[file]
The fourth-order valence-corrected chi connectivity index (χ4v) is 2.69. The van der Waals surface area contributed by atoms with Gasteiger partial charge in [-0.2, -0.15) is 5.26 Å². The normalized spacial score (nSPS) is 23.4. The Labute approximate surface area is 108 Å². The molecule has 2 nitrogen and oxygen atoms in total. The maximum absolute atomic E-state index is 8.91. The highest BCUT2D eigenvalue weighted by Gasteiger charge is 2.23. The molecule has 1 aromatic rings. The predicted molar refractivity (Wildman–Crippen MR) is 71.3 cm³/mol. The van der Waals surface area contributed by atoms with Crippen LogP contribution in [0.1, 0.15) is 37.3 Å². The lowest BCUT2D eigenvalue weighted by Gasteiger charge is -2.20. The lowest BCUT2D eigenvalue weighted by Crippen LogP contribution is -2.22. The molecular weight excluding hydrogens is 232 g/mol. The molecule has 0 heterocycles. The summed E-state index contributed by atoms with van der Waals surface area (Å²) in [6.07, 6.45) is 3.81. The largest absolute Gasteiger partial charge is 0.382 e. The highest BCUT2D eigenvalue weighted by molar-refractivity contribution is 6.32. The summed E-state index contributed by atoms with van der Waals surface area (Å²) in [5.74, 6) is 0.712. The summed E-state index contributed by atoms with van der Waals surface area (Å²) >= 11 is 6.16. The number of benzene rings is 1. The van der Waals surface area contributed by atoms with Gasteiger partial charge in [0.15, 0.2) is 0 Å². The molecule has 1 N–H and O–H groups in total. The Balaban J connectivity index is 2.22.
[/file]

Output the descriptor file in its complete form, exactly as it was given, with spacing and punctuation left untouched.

The fourth-order valence-corrected chi connectivity index (χ4v) is 2.69. The van der Waals surface area contributed by atoms with Gasteiger partial charge in [-0.2, -0.15) is 5.26 Å². The normalized spacial score (nSPS) is 23.4. The Labute approximate surface area is 108 Å². The molecule has 2 nitrogen and oxygen atoms in total. The maximum absolute atomic E-state index is 8.91. The highest BCUT2D eigenvalue weighted by Gasteiger charge is 2.23. The molecule has 1 aromatic rings. The predicted molar refractivity (Wildman–Crippen MR) is 71.3 cm³/mol. The van der Waals surface area contributed by atoms with Crippen LogP contribution in [0.1, 0.15) is 37.3 Å². The lowest BCUT2D eigenvalue weighted by Gasteiger charge is -2.20. The lowest BCUT2D eigenvalue weighted by Crippen LogP contribution is -2.22. The molecular weight excluding hydrogens is 232 g/mol. The molecule has 0 heterocycles. The summed E-state index contributed by atoms with van der Waals surface area (Å²) in [6.07, 6.45) is 3.81. The largest absolute Gasteiger partial charge is 0.382 e. The highest BCUT2D eigenvalue weighted by molar-refractivity contribution is 6.32. The summed E-state index contributed by atoms with van der Waals surface area (Å²) in [5.74, 6) is 0.712. The summed E-state index contributed by atoms with van der Waals surface area (Å²) >= 11 is 6.16. The number of benzene rings is 1. The van der Waals surface area contributed by atoms with Gasteiger partial charge in [0.15, 0.2) is 0 Å². The molecule has 1 N–H and O–H groups in total. The Balaban J connectivity index is 2.22.